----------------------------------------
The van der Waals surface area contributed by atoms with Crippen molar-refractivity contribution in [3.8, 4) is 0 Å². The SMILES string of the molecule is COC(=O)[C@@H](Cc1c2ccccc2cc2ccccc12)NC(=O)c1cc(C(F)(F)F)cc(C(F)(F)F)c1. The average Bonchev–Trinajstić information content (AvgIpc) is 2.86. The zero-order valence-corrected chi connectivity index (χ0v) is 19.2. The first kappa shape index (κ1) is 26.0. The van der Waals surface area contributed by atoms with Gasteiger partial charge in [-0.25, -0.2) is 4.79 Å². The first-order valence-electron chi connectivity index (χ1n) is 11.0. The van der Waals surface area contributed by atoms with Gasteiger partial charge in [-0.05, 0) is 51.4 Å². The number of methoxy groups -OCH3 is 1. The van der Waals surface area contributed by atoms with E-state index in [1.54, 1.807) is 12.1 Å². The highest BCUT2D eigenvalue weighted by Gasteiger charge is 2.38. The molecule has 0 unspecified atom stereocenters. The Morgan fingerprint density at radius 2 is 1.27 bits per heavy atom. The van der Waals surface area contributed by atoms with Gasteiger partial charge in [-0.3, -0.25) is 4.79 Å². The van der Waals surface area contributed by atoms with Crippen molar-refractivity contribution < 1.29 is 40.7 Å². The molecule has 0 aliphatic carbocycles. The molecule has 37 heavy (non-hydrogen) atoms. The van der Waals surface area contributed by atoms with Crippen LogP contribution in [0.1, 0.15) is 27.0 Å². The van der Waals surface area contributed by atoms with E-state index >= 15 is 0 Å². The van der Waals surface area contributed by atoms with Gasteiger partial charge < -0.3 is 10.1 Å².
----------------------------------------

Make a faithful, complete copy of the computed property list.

The van der Waals surface area contributed by atoms with Crippen molar-refractivity contribution in [3.8, 4) is 0 Å². The SMILES string of the molecule is COC(=O)[C@@H](Cc1c2ccccc2cc2ccccc12)NC(=O)c1cc(C(F)(F)F)cc(C(F)(F)F)c1. The average Bonchev–Trinajstić information content (AvgIpc) is 2.86. The zero-order valence-corrected chi connectivity index (χ0v) is 19.2. The first kappa shape index (κ1) is 26.0. The van der Waals surface area contributed by atoms with Gasteiger partial charge in [-0.25, -0.2) is 4.79 Å². The first-order valence-electron chi connectivity index (χ1n) is 11.0. The van der Waals surface area contributed by atoms with Gasteiger partial charge in [-0.05, 0) is 51.4 Å². The number of methoxy groups -OCH3 is 1. The van der Waals surface area contributed by atoms with E-state index in [1.54, 1.807) is 12.1 Å². The highest BCUT2D eigenvalue weighted by Gasteiger charge is 2.38. The molecule has 0 unspecified atom stereocenters. The Morgan fingerprint density at radius 2 is 1.27 bits per heavy atom. The van der Waals surface area contributed by atoms with Gasteiger partial charge in [-0.3, -0.25) is 4.79 Å². The van der Waals surface area contributed by atoms with Crippen molar-refractivity contribution < 1.29 is 40.7 Å². The molecule has 0 aliphatic carbocycles. The molecule has 37 heavy (non-hydrogen) atoms. The van der Waals surface area contributed by atoms with Crippen LogP contribution in [0.1, 0.15) is 27.0 Å². The van der Waals surface area contributed by atoms with E-state index >= 15 is 0 Å². The van der Waals surface area contributed by atoms with Gasteiger partial charge < -0.3 is 10.1 Å².